One user group greatly disadvantaged by the shared street is that class which depends upon obvious visible and tactile "shorelines" to maintain directionality, and is excluded from the eye contact by which movement priority is negotiated. One design technique which can reduce this major disadvantage is the inclusion of a pattern in the street's surface. The pattern must be highly visible and detectable under foot also, but not so prominent that it presents a significant obstacle to easy rolling by all of those moving on wheels but not in motor vehicles. The pattern also must avoid conveying any notion of parts of the area being primarily for trucks and cars, and parts primarily for others.

A "corduroy" pattern would be created by the application of longitudinal seams for the length of the block. Each seam would be three inches in width and one-half inch high, with a rounded crown. Each seam would be in high visual contrast to the street surface. The visual combination could be in any one of several aesthetically pleasing combinations such as chocolate brown seams on a beige surface, or a very light gray seam on a dark asphalt surface. The seams would be separated by a uniform gap, six feet for example. Street furniture would be aligned within the same two seams for the length of the block, typically outside the second seam out from the building line, resulting in a clear channel between the building line and these objects of more than 12 feet.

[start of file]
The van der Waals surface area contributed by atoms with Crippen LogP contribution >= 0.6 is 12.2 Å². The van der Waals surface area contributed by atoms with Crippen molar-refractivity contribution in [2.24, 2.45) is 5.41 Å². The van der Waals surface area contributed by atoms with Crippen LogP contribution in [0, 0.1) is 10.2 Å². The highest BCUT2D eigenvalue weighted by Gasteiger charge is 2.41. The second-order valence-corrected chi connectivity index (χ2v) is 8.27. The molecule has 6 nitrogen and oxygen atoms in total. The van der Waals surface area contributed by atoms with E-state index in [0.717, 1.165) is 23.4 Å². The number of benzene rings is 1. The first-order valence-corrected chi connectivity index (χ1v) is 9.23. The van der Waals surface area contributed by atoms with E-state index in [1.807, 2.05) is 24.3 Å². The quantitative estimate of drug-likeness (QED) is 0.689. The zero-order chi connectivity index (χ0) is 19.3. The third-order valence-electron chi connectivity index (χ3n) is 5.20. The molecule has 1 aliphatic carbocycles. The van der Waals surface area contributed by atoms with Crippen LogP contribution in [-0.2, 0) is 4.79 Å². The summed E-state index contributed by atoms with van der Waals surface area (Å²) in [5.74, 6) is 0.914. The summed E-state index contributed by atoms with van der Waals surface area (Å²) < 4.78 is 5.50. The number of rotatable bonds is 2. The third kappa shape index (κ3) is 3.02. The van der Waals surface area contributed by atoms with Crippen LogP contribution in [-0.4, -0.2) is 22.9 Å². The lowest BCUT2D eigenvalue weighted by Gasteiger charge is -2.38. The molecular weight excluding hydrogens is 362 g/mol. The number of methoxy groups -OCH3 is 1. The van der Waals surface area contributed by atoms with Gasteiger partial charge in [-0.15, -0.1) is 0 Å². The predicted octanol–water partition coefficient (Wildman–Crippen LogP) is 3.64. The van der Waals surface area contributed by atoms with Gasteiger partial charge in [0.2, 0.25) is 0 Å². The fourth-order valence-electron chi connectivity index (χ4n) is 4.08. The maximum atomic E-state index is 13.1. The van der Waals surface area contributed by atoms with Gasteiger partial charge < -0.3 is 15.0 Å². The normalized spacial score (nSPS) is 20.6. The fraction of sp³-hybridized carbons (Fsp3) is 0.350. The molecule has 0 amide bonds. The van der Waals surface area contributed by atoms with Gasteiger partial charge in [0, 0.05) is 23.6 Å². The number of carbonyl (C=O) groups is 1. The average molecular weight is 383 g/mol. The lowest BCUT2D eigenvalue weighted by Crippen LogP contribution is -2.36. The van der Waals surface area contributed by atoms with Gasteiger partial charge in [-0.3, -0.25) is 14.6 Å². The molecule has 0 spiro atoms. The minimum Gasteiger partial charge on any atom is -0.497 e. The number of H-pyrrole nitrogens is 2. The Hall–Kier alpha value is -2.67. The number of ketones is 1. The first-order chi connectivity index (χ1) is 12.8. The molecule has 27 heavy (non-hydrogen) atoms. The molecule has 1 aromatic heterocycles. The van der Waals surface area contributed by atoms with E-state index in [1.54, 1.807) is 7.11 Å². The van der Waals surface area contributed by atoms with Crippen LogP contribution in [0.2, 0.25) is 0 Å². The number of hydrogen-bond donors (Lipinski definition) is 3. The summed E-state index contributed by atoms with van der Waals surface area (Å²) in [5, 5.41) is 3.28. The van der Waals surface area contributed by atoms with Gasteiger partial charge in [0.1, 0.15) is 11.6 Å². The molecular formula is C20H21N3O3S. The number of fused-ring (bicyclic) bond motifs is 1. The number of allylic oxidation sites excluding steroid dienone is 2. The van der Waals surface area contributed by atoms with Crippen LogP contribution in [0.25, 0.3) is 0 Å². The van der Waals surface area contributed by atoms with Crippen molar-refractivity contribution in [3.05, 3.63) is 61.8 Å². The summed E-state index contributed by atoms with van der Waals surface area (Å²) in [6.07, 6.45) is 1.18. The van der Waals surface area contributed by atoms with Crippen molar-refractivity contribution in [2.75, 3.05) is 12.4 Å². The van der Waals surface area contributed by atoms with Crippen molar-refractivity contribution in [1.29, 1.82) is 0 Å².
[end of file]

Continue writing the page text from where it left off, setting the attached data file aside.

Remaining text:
The presence of longitudinal seams would enable a visually impaired pedestrian to maintain directionality. Those users would remain vulnerable when moving across the street, but they could at least detect a visual and/or tactile basis for aiming across at a right angle, thus minimizing their exposure to more formidable users. By keeping that perpendicular directionality, and avoiding any noticeable sideways facing, they would minimize the expectation of any motorist for negotiations. Of course, the conspicuousness of a long white cane, service animal or stability support would further reduce any expectations for negotiations.

A better design would add periodic lateral seams with the same dimensions and appearance, spaced according to the Golden Ratio so popular with architects. These seams, approximately 10 feet apart if joining six- foot spaced longitudinals, would provide guidance for a visually impaired pedestrian wishing to navigate across the street as directly as possible.

Even more helpful than this "tweed" pattern would be a design creating a "plaid" appearance; if every fourth lateral seam was tripled, it would offer periodic markers for place orientation. The surface feature thus established would also give a visually impaired pedestrian crossing the street more visually and tactually obvious directional guidance. These fabrics of the city might regularize the experience of a cognitively disabled shared street user also.